When landscape comes through, how does this interact with the abstract elements? There's an overlaying and transparency visually, is that a suggestion of an undefined boundary between these parts?
“Nature was very important to her work and the animations that combine landscapes with her hand-painted elements have such a nice sense of composition about them. One of these was a short she made for DCA in 2009 in a snowy landscape. I guess it stemmed from growing up on the Black Isle, and while living in Glasgow she would spend time in the Campsie hills north of the city. I love an early statement of practice by her – ‘I am interested in exploring the idea that nature can be seen as a state of mind or a form of culture.’ There is definitely a push-pull in the works that animation allowed her to explore multiple layers.”
It's often mentioned that Dove studied psychology, and that she thought of it as an important basis for her practice. What kind of relevance does it have to the meditativeness, the subtle association, the ambiguity?
“I think it was influential that she studied Psychology in Glasgow before she went to art school in Dundee. She wrote a fantastic dissertation on perception looking at James Turrell and Wassily Kandinsky and had an acute awareness of colour theory that definitely informed her own practice. Her work is that little richer for her being a few years more mature by the time of expressing herself as an artist.”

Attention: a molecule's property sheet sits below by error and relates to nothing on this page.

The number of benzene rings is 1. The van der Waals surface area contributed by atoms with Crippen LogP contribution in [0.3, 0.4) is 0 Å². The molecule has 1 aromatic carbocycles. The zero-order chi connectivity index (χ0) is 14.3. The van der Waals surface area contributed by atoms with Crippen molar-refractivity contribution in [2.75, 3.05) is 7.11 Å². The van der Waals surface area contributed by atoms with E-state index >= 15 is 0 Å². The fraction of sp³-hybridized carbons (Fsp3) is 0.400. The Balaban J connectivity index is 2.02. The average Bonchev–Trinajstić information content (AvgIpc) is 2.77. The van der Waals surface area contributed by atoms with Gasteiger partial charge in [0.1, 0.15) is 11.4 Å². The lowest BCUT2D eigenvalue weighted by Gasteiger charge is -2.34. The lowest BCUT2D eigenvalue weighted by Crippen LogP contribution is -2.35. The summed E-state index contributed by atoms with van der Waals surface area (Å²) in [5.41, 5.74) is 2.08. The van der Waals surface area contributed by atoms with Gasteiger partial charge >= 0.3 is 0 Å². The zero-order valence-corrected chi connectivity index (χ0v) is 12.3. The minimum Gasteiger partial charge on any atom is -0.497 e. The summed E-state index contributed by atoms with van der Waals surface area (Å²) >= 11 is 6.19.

Is it right to think of the animations as having a certain softness, thinking of their colour palette, often repetitive and ‘meandering’ soundtrack?
“I appreciate there often is a softness in the palette but not always. The repetition, the rhythm and drone is about invoking trance states and a head space. I find them gently persuasive and hypnotic.
“She was an improvisor and worked with producing automatic drawings and I have been going through hundreds of her works for the show. Katy's work will turn the DCA Galleries into a meditative space and I hope it will be inspirational to newcomers to her work.”
Katy Dove at Dundee Contemporary Arts, 17 Sep- 20 Nov. See our weekly column nearer the time for details of the preview